Milken Institute School of Public Health Poster Presentations (Marvin Center & Video)

Title

Understanding Black women’s psychosocial experiences with seeking treatment for uterine fibroids

Document Type

Poster

Abstract Category

Environmental and Occupational Health

Keywords

uterine fibroids, qualitative research, health disparities, Black women

Publication Date

Spring 5-1-2019

Abstract

Black women are disproportionately impacted by uterine fibroids and are more likely to undergo surgical treatment for fibroid management compared with other women. We conducted semi-structured qualitative interviews with 37 Black/African American women, to understand what factors shape Black women's treatment decisions, explore what information Black women desire during the decision-making process, and evaluate how discrimination based on intersections of race, class, and gender are featured in treatment-seeking experiences. Our preliminary findings suggest that patient-doctor interactions, social networks, and potential long-term health effects of fibroids influence Black women's treatment decisions. Our results also suggest that healthcare providers should consider the social and historical context of Black women's healthcare experiences when discussing fibroids care, remain transparent about the lack of scientific information on fibroids, and invite an open dialogue with patients regarding fibroid management.

Open Access

1

Comments

Presented at Research Days 2019.

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Understanding Black women’s psychosocial experiences with seeking treatment for uterine fibroids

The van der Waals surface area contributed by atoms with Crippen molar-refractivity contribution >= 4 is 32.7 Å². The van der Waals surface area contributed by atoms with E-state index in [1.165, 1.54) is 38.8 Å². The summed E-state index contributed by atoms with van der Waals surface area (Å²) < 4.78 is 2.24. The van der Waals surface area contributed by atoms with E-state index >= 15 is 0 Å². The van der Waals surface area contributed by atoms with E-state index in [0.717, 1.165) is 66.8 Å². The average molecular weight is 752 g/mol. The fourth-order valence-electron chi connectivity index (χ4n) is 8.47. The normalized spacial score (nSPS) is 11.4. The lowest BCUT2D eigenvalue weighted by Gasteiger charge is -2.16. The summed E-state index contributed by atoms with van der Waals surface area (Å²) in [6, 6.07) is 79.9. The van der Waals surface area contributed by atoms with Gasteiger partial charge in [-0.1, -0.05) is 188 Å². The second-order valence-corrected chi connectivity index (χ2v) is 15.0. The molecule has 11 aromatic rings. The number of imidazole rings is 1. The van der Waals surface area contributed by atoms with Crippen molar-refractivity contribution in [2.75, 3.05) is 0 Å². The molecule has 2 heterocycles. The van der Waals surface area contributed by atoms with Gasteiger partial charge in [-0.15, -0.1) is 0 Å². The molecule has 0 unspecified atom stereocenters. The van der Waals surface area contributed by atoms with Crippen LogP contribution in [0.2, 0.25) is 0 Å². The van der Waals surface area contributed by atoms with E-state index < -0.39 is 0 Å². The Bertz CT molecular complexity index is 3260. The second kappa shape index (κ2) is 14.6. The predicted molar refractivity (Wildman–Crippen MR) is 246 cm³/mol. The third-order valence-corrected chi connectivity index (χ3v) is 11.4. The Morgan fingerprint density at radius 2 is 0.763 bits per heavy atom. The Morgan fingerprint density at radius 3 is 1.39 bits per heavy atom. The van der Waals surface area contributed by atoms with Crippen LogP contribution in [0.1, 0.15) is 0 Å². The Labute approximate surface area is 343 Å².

Black women are disproportionately impacted by uterine fibroids and are more likely to undergo surgical treatment for fibroid management compared with other women. We conducted semi-structured qualitative interviews with 37 Black/African American women, to understand what factors shape Black women's treatment decisions, explore what information Black women desire during the decision-making process, and evaluate how discrimination based on intersections of race, class, and gender are featured in treatment-seeking experiences. Our preliminary findings suggest that patient-doctor interactions, social networks, and potential long-term health effects of fibroids influence Black women's treatment decisions. Our results also suggest that healthcare providers should consider the social and historical context of Black women's healthcare experiences when discussing fibroids care, remain transparent about the lack of scientific information on fibroids, and invite an open dialogue with patients regarding fibroid management.